Documents that come into the case through discovery follow a process similar to that used for disclosure documents. Those to be produced through discovery should be maintained in triplicate: clean, numbered, and working copies. Documents produced by another party may include a clean set if produced without Bates numbers; otherwise, you will have just a numbered set and a working set.      


Like it or not, documents must be reviewed. Carefully. In detail. Often more than once. As your case progresses toward trial, the documents that you disclosed or produced need to be reviewed and the relevant portions identified and registered. Likewise, the documents received as disclosures or in response to discovery must be carefully analyzed and the relevant information marked and catalogued. The working set of documents are reviewed and annotated. Using the full version of Acrobat, you can easily comment on the content of documents and identify which will likely be used as deposition and trial exhibits.


During the document review process, it may be worthwhile to create a new folder where you can save documents that you expect will be used as exhibits. Otherwise, when the time comes (deposition, hearing, trial), find the documents that you want to use as exhibits, extract them from the larger file, and save each in the exhibit folder. Of course, if the document was not part of a larger file, you can simply use the Save As function to put a copy in the exhibit folder.


Think about how you name the exhibits at this point in the process. If it’s too early to assign letters or numbers, you may find it helpful to name the individual exhibit files by beginning with the date in Year|Month|Day (YYMMDD) format followed by a short description. Using the YYMMDD as the first part of the name will cause the files to be arranged chronologically within the folder. If you prefer to use the exhibit designation followed by a short description, use leading zeros for number exhibits. Adding one or two leading zeros (e.g., Exhibit 009) will cause the files to sort properly in numerical order in Acrobat’s Combine Files process. Avoid using letter designations for exhibits, if possible, particularly if you have more than 26 exhibits and will need to go through the alphabet multiple times. First, the exhibits do not sort well when named A, B, C…, AA, BB, CC. . . . The files clump together by letter (all of the Ds will be together), and this makes combining them into a single file more difficult. And, when it comes to trial, it’s downright awkward to refer to Exhibit WWW. By court rule in Colorado, plaintiffs use numbers and defendants are to use letters. However, most judges will allow the parties to allocate numbers for both plaintiff and defendant. For example, the plaintiff might be allocated exhibit numbers 1 through 200 and the defendant 300 through 500.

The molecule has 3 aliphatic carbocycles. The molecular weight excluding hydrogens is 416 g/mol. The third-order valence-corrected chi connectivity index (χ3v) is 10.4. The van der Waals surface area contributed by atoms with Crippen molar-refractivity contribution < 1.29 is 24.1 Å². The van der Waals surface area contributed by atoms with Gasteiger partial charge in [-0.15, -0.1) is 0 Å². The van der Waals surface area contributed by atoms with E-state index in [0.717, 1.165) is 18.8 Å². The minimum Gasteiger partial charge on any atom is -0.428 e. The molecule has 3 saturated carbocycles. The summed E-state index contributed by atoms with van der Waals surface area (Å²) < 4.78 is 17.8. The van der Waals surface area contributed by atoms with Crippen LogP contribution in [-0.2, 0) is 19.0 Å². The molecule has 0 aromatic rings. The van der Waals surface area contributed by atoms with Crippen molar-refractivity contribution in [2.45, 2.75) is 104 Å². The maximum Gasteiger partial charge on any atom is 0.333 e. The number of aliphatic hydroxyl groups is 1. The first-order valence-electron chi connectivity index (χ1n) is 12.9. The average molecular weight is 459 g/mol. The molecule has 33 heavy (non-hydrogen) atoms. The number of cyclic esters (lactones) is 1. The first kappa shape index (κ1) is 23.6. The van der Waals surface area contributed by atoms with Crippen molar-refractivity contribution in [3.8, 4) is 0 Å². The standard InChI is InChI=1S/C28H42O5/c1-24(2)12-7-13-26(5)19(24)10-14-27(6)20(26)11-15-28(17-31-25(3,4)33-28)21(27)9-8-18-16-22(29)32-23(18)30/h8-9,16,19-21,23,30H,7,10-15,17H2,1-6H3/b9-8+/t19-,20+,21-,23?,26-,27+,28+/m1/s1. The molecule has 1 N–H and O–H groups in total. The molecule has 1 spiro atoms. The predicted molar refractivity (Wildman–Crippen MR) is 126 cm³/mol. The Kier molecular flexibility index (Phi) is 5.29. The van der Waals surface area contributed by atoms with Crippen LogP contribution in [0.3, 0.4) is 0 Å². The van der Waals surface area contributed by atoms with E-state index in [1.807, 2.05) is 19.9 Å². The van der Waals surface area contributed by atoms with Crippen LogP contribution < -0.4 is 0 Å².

After the exhibits have been identified, it’s time to create an exhibit notebook. Well, almost. Before compiling an exhibit notebook, it’s worth talking to opposing counsel to find out which exhibits can be admitted by stipulation and which, if any, will be contested. If your opponent can bring each witness to lay the necessary foundations for the admission of his or her exhibits, stipulate to admission. Many judges take a dim view of wasting time by forcing a party to bring witnesses repeatedly to lay the foundation for routine evidence. In most cases, you should be able to stipulate to the admission of most, if not all, exhibits. If you stipulate to the admission of exhibits, you can use them in your opening statement.